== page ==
The challenge here was to make a song with only three chords that could keep the listeners interested and guessing. I’m relying heavily on a beast of an old synthesizer called the Roland VP-330 for those lush choir sounds, definitely putting that one on my Christmas wish-list (if only…). The title is taken from the incredible Terrence Malick movie of the same name, as is the story I’m trying to tell.
This was the first one out of the batch of songs I wrote for what would become What Comes After, where I felt I was onto something. The lyrics came out of reading old CIA covert ops manuals, frontline reports from the War on Terror and the like. Jenny really helped me ground this in a flesh-and-blood person through working together on the lyrics, so that it’s not just dogma put to a beat. Wheezing away throughout we hear my grandma’s old harmonium, and the roaring bass is Kristine Tjøgersen playing a contrabass clarinet, the biggest woodwind I’ve ever seen! There was no designated bass player for WCA, so mostly it’s me on various analogue synths in combination with Kristine’s low-end rumbles. Everyone needs to one have one of those on their albums.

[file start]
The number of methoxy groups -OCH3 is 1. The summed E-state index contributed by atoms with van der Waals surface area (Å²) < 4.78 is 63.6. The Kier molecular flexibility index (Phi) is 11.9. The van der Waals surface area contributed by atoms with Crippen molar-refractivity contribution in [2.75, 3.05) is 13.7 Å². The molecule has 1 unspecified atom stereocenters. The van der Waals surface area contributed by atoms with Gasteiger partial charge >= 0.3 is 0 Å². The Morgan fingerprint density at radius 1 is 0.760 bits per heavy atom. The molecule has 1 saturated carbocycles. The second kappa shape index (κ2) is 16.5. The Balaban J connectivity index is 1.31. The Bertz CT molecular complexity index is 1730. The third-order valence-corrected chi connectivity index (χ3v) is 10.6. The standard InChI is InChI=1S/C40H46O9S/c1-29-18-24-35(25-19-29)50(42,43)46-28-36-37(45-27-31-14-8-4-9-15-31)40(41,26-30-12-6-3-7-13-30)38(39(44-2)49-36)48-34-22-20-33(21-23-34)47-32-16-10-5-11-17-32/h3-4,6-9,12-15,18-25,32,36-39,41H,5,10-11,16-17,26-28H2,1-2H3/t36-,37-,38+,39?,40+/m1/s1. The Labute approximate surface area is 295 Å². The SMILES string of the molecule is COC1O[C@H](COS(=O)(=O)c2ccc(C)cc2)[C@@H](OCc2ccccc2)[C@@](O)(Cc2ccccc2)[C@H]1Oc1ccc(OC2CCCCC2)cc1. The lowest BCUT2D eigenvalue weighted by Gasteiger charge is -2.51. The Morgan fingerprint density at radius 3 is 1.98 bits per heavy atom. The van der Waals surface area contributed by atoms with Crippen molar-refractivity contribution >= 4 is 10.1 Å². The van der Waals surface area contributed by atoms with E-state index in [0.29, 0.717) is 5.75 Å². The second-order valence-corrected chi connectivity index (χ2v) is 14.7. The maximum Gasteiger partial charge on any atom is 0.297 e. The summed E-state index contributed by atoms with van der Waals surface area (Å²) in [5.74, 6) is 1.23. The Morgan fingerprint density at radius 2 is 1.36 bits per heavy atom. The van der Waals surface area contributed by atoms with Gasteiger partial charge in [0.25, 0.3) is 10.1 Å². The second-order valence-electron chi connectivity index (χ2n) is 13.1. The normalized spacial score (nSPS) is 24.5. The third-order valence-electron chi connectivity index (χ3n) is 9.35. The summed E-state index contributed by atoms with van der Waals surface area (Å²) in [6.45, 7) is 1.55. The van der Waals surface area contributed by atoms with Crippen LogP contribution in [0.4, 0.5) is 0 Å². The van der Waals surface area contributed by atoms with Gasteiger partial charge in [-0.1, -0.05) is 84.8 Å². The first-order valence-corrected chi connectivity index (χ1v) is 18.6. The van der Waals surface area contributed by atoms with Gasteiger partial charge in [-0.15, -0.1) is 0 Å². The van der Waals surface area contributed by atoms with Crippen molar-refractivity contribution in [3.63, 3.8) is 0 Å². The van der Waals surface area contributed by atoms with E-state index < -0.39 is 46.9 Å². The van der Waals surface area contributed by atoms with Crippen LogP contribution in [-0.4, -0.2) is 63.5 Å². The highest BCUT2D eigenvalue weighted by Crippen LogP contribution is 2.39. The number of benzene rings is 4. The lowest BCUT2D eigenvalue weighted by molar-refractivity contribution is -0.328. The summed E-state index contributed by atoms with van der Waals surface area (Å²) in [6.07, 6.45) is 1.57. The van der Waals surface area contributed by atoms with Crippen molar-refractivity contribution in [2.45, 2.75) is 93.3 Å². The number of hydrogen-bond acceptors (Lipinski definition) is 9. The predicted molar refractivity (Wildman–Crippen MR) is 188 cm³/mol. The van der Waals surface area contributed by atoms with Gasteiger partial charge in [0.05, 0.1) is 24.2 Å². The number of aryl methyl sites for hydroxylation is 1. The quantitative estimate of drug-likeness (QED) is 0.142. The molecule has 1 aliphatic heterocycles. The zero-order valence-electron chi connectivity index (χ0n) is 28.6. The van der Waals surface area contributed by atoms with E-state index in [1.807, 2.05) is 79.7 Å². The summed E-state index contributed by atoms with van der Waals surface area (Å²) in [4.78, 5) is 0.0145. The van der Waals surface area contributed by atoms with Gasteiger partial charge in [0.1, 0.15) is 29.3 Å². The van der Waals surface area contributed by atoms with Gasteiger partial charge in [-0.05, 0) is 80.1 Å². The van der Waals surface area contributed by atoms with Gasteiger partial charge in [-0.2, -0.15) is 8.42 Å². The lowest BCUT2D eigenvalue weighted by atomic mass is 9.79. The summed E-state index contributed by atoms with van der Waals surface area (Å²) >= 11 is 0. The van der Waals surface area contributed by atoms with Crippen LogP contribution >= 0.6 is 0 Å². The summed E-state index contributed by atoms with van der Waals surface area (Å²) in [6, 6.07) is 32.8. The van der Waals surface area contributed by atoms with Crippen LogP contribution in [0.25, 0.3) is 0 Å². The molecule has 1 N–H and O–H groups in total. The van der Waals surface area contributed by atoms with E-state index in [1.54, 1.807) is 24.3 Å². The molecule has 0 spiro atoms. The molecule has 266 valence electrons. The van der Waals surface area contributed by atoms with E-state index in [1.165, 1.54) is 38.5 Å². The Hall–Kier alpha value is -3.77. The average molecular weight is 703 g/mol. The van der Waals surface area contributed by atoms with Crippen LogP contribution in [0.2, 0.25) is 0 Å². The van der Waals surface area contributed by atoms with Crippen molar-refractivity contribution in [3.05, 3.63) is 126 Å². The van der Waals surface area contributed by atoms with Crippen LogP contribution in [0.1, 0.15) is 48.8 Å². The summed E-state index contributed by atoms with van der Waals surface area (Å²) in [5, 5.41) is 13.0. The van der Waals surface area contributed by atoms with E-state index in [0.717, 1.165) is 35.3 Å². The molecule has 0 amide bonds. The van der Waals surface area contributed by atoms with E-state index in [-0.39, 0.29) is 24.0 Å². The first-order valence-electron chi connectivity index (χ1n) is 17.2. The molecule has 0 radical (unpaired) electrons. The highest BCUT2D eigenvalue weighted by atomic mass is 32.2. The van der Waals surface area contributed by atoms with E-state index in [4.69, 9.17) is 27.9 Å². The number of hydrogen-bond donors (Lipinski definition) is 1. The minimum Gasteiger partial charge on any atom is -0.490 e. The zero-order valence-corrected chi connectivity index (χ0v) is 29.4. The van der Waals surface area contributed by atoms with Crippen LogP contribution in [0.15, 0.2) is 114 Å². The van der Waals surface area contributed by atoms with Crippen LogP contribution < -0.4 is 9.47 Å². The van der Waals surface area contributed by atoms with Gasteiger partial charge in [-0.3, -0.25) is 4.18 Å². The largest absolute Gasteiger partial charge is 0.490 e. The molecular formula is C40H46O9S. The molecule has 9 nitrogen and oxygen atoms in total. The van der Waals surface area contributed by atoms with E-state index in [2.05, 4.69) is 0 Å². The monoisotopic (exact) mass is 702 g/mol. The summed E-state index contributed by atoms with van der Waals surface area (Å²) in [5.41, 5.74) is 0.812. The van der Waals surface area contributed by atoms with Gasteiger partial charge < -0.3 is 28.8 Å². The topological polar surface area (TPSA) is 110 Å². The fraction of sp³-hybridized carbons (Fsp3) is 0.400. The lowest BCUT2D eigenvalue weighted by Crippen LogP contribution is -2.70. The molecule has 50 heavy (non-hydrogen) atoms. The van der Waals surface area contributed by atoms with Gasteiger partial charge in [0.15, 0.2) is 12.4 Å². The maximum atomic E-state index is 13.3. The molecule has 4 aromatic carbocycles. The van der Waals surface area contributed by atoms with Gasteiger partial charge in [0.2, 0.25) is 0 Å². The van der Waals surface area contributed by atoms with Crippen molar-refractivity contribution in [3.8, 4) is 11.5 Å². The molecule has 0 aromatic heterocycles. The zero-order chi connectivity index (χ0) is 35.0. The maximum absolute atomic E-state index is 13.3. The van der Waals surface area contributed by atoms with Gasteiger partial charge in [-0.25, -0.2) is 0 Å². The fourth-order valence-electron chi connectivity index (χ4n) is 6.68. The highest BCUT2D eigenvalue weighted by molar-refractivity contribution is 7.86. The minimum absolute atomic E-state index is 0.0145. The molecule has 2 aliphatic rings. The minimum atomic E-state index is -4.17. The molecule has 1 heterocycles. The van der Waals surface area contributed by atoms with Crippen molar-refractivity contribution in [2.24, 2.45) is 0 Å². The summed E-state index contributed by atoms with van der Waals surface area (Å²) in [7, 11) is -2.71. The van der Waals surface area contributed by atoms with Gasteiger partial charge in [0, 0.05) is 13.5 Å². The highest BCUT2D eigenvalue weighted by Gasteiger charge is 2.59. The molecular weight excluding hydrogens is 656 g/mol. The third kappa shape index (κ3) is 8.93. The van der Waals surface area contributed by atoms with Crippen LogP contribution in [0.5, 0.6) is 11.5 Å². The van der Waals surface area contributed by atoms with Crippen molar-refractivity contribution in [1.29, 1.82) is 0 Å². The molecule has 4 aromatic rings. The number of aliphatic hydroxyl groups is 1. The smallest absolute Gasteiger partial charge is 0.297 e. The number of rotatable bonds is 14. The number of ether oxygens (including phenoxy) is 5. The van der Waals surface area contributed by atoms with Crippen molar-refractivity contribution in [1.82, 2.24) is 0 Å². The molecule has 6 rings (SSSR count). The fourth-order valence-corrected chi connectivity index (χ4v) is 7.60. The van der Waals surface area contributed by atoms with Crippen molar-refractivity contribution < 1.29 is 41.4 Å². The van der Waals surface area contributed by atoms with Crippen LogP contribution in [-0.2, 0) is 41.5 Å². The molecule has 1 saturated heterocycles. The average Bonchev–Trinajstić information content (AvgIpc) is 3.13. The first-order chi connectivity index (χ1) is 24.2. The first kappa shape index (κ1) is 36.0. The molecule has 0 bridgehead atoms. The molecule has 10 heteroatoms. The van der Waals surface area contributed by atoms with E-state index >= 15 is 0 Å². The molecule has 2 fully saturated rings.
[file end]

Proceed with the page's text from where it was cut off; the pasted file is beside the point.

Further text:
We close out with the title track, here Martin created a beautiful intro/outro theme that’s almost orchestral in scope. The song itself is a dark ditty with Hanne and myself playing omnichord, and lyrics about people like Jeanne d’Arc and Malala Yousafzai. In our society we seem to have this strong desire to lift certain individuals up and almost sanctify them, only to viciously turn on the very same people later and basically tear them to shreds. Celebrity culture gone mad, if you will. That hasn’t happened to Malala yet, and I hope it doesn’t, but isn’t it odd that teenage girls need to carry the burden of our collective sins, instead of everyone doing something about it together? I’ll be the first to admit that singing a line in French here towards the end is veering dangerously close to overblown pretentiousness, but hey, it’s my record and in the end I’ll do what I want. So there.
What Comes After is out Friday 16 September on Misra Records.